How long does a helix piercing take to heal? Whereas lobe piercings often heal within a month, helix piercings can take 6 to 9 months to fully heal. It may take longer if you experience complications.

There are fewer blood vessels in your cartilage than in your ear lobe which is what lengthens the healing time.

Helix Piercing Healing Stages

Once you get your helix pierced, there are various stages to the healing process, including:

  1. Your piercing may start off swollen, sore, red, and hot to the touch.
  2. Swelling, redness, and pain should start to go down, though the area may still feel warm to the touch.
  3. There should be no discharge or bleeding and you may see minor flaking around the edges of the piercing.
  4. Once fully healed, there is no swelling, no redness, no flaking, no discharge, and the skin is not heated.

Helix Piercing Pain

Do helix piercings hurt? On a scale from 1 to 10 with 1 being the least and 10 being the worst, people often rate a helix piercing at between a 4 and a 7.

However, you may experience more or less pain depending on your tolerance. Be sure to go to an experienced piercer, as they can lessen the potential pain by piercing quickly and efficiently.

How Much Is a Helix Piercing?

Helix piercings will vary in cost based on where you go. Typically, a helix piercing will range from $30 to $75. Jewelry can make the price go up quite a bit depending on what you choose.

It’s best to go with a reputable piercer and high-quality jewelry, instead of just going with the cheapest options. This can help prevent infection and other complications.

Helix Piercing Jewelry

When choosing what type of jewelry you’d like for your helix piercing, you need to consider the style, material, length, diameter, and gauge.

1. Types of Helix Piercings

You may get small rings, studs, or bars for your helix piercing. However, you must ensure it fits comfortably where it’s placed. You also may need to start with a stud and wait for the piercing to fully heal before swapping to a hoop.


Labret stud implant-grade titanium with cubic zirconia 16G $18.9, SHOP NOW.

You will likely start with a stud in your helix piercing. The advantage here is they are better for healing than jewelry like hoops.

There is less pressure placed on the edges of the hole and it allows tissue to fill in the space between the stud and your ear. The downside is that piercing studs are often plain in appearance.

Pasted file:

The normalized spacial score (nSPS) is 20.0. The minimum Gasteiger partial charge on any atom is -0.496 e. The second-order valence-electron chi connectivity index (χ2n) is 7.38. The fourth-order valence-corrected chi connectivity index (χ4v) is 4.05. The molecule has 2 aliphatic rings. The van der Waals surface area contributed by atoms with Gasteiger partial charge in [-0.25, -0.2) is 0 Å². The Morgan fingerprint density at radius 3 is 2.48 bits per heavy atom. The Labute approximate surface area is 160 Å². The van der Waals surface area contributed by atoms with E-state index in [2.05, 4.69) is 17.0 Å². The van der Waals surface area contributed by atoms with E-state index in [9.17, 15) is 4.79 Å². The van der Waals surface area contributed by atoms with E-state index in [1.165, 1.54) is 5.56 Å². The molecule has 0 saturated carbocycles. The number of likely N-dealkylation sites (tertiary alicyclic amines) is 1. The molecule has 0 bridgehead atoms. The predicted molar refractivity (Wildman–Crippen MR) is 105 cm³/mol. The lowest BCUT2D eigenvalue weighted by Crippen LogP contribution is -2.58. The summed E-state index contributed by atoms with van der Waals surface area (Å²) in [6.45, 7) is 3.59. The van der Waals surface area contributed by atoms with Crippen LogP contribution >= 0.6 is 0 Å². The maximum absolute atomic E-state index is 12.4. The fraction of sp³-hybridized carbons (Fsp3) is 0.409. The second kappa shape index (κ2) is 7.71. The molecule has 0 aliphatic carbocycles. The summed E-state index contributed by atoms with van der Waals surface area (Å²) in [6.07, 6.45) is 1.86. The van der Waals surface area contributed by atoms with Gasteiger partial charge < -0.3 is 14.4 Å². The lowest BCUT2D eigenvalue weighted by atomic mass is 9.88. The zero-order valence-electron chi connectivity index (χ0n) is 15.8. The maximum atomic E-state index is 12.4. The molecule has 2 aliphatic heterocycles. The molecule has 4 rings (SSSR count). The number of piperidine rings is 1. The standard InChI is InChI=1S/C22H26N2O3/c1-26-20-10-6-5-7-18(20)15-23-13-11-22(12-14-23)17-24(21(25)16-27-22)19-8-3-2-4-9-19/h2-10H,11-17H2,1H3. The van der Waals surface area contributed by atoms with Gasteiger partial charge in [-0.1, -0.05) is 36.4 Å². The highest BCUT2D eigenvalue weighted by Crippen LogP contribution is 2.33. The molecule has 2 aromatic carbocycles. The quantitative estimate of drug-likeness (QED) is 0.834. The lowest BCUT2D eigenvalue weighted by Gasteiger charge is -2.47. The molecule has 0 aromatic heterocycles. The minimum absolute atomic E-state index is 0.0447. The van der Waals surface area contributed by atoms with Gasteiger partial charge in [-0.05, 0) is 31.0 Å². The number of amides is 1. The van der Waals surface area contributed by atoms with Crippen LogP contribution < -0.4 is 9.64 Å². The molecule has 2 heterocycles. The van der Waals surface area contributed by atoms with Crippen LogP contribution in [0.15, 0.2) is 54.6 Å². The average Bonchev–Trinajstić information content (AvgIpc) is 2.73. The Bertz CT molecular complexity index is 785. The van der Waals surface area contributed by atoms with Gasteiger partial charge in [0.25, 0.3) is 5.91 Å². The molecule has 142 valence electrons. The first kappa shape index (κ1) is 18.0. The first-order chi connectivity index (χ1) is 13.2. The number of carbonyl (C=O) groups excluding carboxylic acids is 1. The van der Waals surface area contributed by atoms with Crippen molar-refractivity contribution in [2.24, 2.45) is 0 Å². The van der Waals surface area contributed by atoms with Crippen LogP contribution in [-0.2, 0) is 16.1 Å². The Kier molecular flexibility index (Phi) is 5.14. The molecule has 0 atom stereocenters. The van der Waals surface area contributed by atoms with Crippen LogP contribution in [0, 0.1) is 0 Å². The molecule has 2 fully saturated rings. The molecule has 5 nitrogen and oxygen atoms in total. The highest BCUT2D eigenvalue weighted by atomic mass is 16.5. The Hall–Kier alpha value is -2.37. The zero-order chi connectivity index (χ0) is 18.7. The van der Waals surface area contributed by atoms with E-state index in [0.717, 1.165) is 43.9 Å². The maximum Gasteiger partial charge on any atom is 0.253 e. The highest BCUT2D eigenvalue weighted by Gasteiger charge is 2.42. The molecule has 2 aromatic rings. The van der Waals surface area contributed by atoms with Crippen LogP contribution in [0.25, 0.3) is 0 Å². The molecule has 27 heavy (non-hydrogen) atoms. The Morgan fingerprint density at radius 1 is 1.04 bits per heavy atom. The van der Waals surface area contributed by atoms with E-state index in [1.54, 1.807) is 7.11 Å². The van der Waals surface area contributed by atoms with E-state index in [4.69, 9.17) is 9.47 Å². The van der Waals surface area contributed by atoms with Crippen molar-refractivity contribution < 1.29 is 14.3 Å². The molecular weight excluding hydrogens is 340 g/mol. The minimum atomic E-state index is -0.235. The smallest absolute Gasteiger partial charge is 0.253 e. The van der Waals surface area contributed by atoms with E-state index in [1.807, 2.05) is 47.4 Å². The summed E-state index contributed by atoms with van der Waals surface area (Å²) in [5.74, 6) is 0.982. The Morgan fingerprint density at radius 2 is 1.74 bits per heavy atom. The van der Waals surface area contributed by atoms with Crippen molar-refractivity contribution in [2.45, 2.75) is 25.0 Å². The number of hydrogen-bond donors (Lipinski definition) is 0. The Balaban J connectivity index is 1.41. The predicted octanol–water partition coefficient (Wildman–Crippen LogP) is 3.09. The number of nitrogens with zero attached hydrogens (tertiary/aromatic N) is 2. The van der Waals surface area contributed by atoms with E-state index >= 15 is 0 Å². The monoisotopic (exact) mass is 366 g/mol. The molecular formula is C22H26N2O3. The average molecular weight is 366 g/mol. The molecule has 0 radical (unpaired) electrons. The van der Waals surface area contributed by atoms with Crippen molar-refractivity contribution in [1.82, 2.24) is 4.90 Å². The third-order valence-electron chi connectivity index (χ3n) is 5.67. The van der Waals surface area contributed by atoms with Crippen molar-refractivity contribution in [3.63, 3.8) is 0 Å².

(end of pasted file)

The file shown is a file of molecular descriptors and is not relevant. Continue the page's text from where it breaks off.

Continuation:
Piercing barbell 14g 16g titanium $17.9, SHOP NOW.

Many people switch out to bars when they remove their piercing studs. You will find a large selection of lengths and gem sizes with bar jewelry. You can select shorter bars for a tighter fit too. Some feel that bars are commonplace, though, and look for more unique expressions.

Curved Barbells

Curved barbell piercing ASTM F136 implant-grade titanium internally threaded $16.9, SHOP NOW.

Curved barbells are a popular choice for replacing piercing studs as well. They are a bit less common than straight bars, but that can mean less variety for gems and other decorative effects.

Many customers also prefer curved barbells as they feel the curve is more gentle on the piercing hole and it doesn't dig into the back of the ear like a straight bar can.

4. Mid Helix Piercing Hoop

Hoop piercing with CZ made of titanium $18.9, SHOP NOW.

Hoops are an interesting choice for the helix placement. Avoid them while healing, as they place undue pressure on the piercing hole walls and can cause more agitation from things like snags.

They can create visually stunning pieces, especially if you have a double or triple stack. It is likely the least used type in a mid-helix location.

2. Recommended Metals for Helix Piercings

Popular jewelry materials for helix piercings include implant-grade titanium, 14K gold, and surgical stainless steel.

Implant-grade or surgical titanium is probably the best overall choice on the market. It is a lightweight metal that is hypoallergenic and corrosion-resistant. That makes it ideal for initial piercing jewelry as it places less pressure on swollen piercing sites. You'll also find a wider variety of pieces made from this material because it is easy to shape.

Stainless steel is durable and high-quality but does contain trace amounts of nickel that can be tricky for sensitive skin. Gold is softer and can also trigger skin allergies.

3. Helix Piercing Size

  • Helix piercing gauge: Helix piercings are commonly 16 gauge (1.2mm) or 18 gauge (1mm).
  • Diameter: If you go with a hoop, they can range in size from 4mm to 10mm, depending on the thickness and anatomy of your ear. Standard sizes are 1/4" (6mm) and 5/16" (8mm).